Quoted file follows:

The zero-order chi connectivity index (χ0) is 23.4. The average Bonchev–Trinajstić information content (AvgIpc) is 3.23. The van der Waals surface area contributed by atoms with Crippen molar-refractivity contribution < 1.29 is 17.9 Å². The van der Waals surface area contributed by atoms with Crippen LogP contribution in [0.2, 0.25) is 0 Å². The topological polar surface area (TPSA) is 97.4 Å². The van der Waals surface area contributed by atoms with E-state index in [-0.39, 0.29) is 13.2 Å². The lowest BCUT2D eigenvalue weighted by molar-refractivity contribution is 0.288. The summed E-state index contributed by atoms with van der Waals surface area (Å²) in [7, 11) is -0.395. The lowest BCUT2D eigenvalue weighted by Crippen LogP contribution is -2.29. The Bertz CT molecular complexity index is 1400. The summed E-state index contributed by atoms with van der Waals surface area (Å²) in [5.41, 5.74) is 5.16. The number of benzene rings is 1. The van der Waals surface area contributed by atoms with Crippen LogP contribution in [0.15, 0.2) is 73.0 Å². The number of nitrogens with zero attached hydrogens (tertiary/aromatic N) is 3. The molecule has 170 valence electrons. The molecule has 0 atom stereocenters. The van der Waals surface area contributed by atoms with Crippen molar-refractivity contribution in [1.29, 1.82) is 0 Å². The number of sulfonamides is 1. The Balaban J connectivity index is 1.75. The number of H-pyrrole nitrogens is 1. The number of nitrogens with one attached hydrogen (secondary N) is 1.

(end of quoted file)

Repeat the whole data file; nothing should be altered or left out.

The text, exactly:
The zero-order chi connectivity index (χ0) is 23.4. The average Bonchev–Trinajstić information content (AvgIpc) is 3.23. The van der Waals surface area contributed by atoms with Crippen molar-refractivity contribution < 1.29 is 17.9 Å². The van der Waals surface area contributed by atoms with Crippen LogP contribution in [0.2, 0.25) is 0 Å². The topological polar surface area (TPSA) is 97.4 Å². The van der Waals surface area contributed by atoms with E-state index in [-0.39, 0.29) is 13.2 Å². The lowest BCUT2D eigenvalue weighted by molar-refractivity contribution is 0.288. The summed E-state index contributed by atoms with van der Waals surface area (Å²) in [7, 11) is -0.395. The lowest BCUT2D eigenvalue weighted by Crippen LogP contribution is -2.29. The Bertz CT molecular complexity index is 1400. The summed E-state index contributed by atoms with van der Waals surface area (Å²) in [5.41, 5.74) is 5.16. The number of benzene rings is 1. The van der Waals surface area contributed by atoms with Crippen LogP contribution in [0.15, 0.2) is 73.0 Å². The number of nitrogens with zero attached hydrogens (tertiary/aromatic N) is 3. The molecule has 170 valence electrons. The molecule has 0 atom stereocenters. The van der Waals surface area contributed by atoms with Crippen molar-refractivity contribution in [1.29, 1.82) is 0 Å². The number of sulfonamides is 1. The Balaban J connectivity index is 1.75. The number of H-pyrrole nitrogens is 1. The number of nitrogens with one attached hydrogen (secondary N) is 1.